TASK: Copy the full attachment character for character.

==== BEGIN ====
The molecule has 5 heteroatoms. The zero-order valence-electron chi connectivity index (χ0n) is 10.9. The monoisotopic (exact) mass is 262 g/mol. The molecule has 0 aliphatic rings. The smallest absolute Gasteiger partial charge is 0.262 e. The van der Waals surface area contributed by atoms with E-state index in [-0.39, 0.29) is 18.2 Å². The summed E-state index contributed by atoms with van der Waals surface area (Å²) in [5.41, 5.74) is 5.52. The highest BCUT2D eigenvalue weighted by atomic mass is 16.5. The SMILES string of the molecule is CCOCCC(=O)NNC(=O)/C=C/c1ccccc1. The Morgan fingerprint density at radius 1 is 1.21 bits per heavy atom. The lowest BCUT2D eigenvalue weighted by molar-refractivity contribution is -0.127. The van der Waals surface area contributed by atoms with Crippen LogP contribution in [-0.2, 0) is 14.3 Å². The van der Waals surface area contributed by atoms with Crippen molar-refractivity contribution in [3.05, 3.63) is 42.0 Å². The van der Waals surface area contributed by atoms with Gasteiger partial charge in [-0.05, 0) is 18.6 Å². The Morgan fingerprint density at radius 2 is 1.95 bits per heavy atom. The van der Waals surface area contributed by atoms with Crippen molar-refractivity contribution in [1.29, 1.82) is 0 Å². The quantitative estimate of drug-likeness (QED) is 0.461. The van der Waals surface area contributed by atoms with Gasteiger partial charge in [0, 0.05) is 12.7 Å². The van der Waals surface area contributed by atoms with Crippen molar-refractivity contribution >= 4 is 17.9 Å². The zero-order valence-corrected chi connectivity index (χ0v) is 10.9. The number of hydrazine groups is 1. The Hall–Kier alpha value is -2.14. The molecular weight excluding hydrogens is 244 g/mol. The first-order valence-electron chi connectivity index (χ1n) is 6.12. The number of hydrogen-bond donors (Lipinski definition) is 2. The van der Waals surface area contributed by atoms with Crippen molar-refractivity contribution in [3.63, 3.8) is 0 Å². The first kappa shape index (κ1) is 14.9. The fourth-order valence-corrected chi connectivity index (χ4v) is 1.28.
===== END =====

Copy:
The molecule has 5 heteroatoms. The zero-order valence-electron chi connectivity index (χ0n) is 10.9. The monoisotopic (exact) mass is 262 g/mol. The molecule has 0 aliphatic rings. The smallest absolute Gasteiger partial charge is 0.262 e. The van der Waals surface area contributed by atoms with E-state index in [-0.39, 0.29) is 18.2 Å². The summed E-state index contributed by atoms with van der Waals surface area (Å²) in [5.41, 5.74) is 5.52. The highest BCUT2D eigenvalue weighted by atomic mass is 16.5. The SMILES string of the molecule is CCOCCC(=O)NNC(=O)/C=C/c1ccccc1. The Morgan fingerprint density at radius 1 is 1.21 bits per heavy atom. The lowest BCUT2D eigenvalue weighted by molar-refractivity contribution is -0.127. The van der Waals surface area contributed by atoms with Crippen LogP contribution in [-0.2, 0) is 14.3 Å². The van der Waals surface area contributed by atoms with Crippen molar-refractivity contribution in [3.05, 3.63) is 42.0 Å². The van der Waals surface area contributed by atoms with Gasteiger partial charge in [-0.05, 0) is 18.6 Å². The Morgan fingerprint density at radius 2 is 1.95 bits per heavy atom. The van der Waals surface area contributed by atoms with Crippen molar-refractivity contribution in [1.29, 1.82) is 0 Å². The quantitative estimate of drug-likeness (QED) is 0.461. The van der Waals surface area contributed by atoms with Gasteiger partial charge in [0, 0.05) is 12.7 Å². The van der Waals surface area contributed by atoms with Crippen molar-refractivity contribution >= 4 is 17.9 Å². The zero-order valence-corrected chi connectivity index (χ0v) is 10.9. The number of hydrazine groups is 1. The Hall–Kier alpha value is -2.14. The molecular weight excluding hydrogens is 244 g/mol. The first-order valence-electron chi connectivity index (χ1n) is 6.12. The number of hydrogen-bond donors (Lipinski definition) is 2. The van der Waals surface area contributed by atoms with Crippen molar-refractivity contribution in [3.63, 3.8) is 0 Å². The first kappa shape index (κ1) is 14.9. The fourth-order valence-corrected chi connectivity index (χ4v) is 1.28.